COVID-19 Vaccines Won’t Affect Your Sexual Performance, but COVID-19 Might

It’s been nearly a year since the first COVID-19 vaccines received emergency use authorization from the Food and Drug Administration (FDA), but some people still have questions about the shots—especially about the possibility of sexual side effects—that are keeping them from getting vaccinated. 

Nicki Minaj, for instance, wrote on Twitter this week that she’ll get vaccinated only “once I feel I’ve done enough research. I’m working on that now.” Minaj then followed that up with a bizarre and questionable story about her cousin in Trinidad who “won’t get the vaccine cuz his friend got it & became impotent,” she wrote. “His testicles became swollen. His friend was weeks away from getting married, now the girl called off the wedding.” But the truth is that there’s no research to suggest that the COVID-19 vaccines can alter sexual performance—including sperm production, erectile dysfunction, or swollen testicles. 

“There is no evidence that vaccines, including COVID-19 vaccines, cause male fertility problems,” according to the Centers for Disease Control and Prevention (CDC). The most common side effects of the COVID-19 vaccines are slightly different depending on which vaccine you get, but they generally include pain at the injection site, fatigue, headache, fever, and chills. Those side effects are temporary (lasting just a day or two, typically) and tend to be more severe after the second dose than the first. 

Some people develop side effects that are much more noticeable, even to a degree that can actually make it difficult for them to do their usual tasks during the day—including, possibly, having sex. But, again, those side effects are temporary and do not specifically include sexual performance issues or swollen testicles (technical term: orchitis).

On the other hand, there is some preliminary evidence that the coronavirus can cause issues with sexual performance—especially for those with penises. For instance, a small study published in the journal Andrology looked at survey data for 100 sexually active men (25 had COVID-19 at some point, 75 did not). Their results showed that men who had COVID-19 were much more likely to report having erectile dysfunction than those who hadn’t had the virus.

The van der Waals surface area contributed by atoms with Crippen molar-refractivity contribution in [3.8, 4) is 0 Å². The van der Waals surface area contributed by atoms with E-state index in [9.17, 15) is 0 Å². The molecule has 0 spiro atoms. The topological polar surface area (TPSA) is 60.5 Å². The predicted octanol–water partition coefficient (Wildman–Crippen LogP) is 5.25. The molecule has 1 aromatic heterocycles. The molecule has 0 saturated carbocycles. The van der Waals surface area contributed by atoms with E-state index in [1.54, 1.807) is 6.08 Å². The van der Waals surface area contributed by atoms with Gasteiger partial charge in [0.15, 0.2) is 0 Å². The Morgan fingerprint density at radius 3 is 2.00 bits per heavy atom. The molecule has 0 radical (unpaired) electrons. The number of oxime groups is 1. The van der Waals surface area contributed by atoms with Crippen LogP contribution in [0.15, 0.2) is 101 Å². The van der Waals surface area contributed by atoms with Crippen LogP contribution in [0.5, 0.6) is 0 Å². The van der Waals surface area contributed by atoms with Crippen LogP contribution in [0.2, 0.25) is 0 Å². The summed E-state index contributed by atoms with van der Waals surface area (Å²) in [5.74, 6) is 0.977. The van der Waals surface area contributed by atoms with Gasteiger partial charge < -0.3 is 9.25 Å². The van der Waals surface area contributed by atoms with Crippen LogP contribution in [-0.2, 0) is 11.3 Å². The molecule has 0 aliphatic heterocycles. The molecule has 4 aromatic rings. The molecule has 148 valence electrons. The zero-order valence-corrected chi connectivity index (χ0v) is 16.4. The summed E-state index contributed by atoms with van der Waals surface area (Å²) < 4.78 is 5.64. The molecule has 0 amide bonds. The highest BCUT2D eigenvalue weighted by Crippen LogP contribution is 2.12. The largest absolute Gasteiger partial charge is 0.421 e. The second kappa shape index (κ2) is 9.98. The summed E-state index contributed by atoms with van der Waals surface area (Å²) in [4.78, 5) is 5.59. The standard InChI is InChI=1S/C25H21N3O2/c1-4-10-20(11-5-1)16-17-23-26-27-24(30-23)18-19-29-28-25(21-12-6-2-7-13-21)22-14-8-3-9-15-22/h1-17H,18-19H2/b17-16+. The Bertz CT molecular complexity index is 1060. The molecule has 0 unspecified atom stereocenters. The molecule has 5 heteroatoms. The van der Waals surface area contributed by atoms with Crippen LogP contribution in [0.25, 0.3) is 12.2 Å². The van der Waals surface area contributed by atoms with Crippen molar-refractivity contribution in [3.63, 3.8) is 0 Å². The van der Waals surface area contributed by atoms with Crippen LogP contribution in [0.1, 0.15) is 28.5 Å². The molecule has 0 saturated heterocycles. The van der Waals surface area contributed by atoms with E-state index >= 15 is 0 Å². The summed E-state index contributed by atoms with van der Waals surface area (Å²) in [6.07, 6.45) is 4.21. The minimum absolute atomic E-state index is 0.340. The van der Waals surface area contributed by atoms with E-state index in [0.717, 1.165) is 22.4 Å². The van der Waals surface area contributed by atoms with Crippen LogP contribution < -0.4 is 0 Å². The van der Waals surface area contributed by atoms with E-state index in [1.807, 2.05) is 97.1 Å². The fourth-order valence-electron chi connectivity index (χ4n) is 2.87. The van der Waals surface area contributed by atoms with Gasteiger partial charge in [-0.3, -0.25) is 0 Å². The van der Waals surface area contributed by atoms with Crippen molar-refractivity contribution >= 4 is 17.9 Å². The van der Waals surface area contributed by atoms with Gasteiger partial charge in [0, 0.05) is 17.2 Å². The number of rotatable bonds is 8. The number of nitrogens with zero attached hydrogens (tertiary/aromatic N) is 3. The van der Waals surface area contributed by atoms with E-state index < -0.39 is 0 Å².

Another recent study, this one published in the World Journal of Men’s Health, actually looked at tissue samples from four people (two of whom had COVID-19 previously) undergoing surgery to treat severe erectile dysfunction. The researchers detected viral particles in tissue from both of the participants even though they had long gotten over their infections. They also found evidence of issues with endothelial cells (which line blood vessels) in those who’d had COVID-19, which suggests that the virus can actually affect sexual function by damaging those cells.

That’s why the American Society for Reproductive Medicine (ASRM) recommends COVID-19 vaccines to men who are eligible to receive them. “COVID-19 vaccines should be offered to men desiring fertility, similar to men not desiring fertility, when they meet criteria for vaccination,” the ASRM said in a statement. (The ASRM does note that some people develop a fever after vaccination, and a fever can temporarily reduce sperm production, “but that would be similar to or less than if the individual experienced fever from developing COVID-19 or for other reasons.” A recent study in JAMA confirmed that it’s unlikely you’ll experience a significant drop in sperm production after the vaccine.)

Of course, there are plenty of other possible conditions that might cause someone to develop sexual performance issues—whether or not they’ve had COVID-19 or the vaccines. In fact, some of the most common causes of orchitis are actually other infections, including mumps and sexually transmitted infections like gonorrhea or chlamydia, the Mayo Clinic explains. Orchitis can also be a result of epididymitis, a bacterial infection in the epididymis. Getting your regular vaccines (including the childhood MMR vaccine, which protects against mumps) and sticking with safer sex practices, such as getting tested for STIs, can reduce the risk for conditions that cause orchitis.

It’s perfectly normal to have questions about the COVID-19 vaccines and to be nervous if you hear that someone you know may have had a less than stellar experience with them. But it’s important to talk through those questions and concerns—and weigh any potential risks and benefits of the vaccine against those of getting a COVID-19 infection while unvaccinated—with a qualified and trusted expert, like your primary care doctor, rather than to speculate wildly on social media. 

Related:

  • COVID-19 Vaccine Side Effects: Here’s What to Expect, According to the CDC
  • What Is ‘COVID Arm’? Researchers Are Finally Beginning to Understand This Vaccine Side Effect
  • No, the COVID-19 Vaccine Will Not Make You Magnetic

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